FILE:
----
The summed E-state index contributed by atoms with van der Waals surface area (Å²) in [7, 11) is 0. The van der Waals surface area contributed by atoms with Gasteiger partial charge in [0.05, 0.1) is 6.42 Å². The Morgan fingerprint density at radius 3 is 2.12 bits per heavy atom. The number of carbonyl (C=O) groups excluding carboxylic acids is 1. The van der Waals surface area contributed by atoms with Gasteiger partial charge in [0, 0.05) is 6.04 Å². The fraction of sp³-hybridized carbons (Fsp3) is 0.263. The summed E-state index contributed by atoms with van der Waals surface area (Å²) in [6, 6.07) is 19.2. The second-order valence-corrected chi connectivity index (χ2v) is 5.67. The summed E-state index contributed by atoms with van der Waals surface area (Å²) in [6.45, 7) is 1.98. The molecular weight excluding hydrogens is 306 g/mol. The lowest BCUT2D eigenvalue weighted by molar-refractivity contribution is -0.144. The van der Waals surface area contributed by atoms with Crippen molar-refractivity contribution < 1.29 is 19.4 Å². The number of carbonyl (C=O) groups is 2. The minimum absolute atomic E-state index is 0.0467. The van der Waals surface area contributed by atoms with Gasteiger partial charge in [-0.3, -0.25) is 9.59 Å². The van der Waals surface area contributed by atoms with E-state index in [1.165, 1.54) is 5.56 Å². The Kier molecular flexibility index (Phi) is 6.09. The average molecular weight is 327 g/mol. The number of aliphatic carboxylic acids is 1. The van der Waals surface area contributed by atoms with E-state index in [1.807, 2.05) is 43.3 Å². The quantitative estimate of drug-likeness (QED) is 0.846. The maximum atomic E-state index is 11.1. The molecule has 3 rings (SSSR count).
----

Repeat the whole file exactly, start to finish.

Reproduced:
The summed E-state index contributed by atoms with van der Waals surface area (Å²) in [7, 11) is 0. The van der Waals surface area contributed by atoms with Gasteiger partial charge in [0.05, 0.1) is 6.42 Å². The Morgan fingerprint density at radius 3 is 2.12 bits per heavy atom. The number of carbonyl (C=O) groups excluding carboxylic acids is 1. The van der Waals surface area contributed by atoms with Gasteiger partial charge in [0, 0.05) is 6.04 Å². The fraction of sp³-hybridized carbons (Fsp3) is 0.263. The summed E-state index contributed by atoms with van der Waals surface area (Å²) in [6, 6.07) is 19.2. The second-order valence-corrected chi connectivity index (χ2v) is 5.67. The summed E-state index contributed by atoms with van der Waals surface area (Å²) in [6.45, 7) is 1.98. The molecular weight excluding hydrogens is 306 g/mol. The lowest BCUT2D eigenvalue weighted by molar-refractivity contribution is -0.144. The van der Waals surface area contributed by atoms with Crippen molar-refractivity contribution < 1.29 is 19.4 Å². The number of carbonyl (C=O) groups is 2. The minimum absolute atomic E-state index is 0.0467. The van der Waals surface area contributed by atoms with Gasteiger partial charge in [-0.3, -0.25) is 9.59 Å². The van der Waals surface area contributed by atoms with E-state index in [1.165, 1.54) is 5.56 Å². The Kier molecular flexibility index (Phi) is 6.09. The average molecular weight is 327 g/mol. The number of aliphatic carboxylic acids is 1. The van der Waals surface area contributed by atoms with E-state index in [1.807, 2.05) is 43.3 Å². The quantitative estimate of drug-likeness (QED) is 0.846. The maximum atomic E-state index is 11.1. The molecule has 3 rings (SSSR count).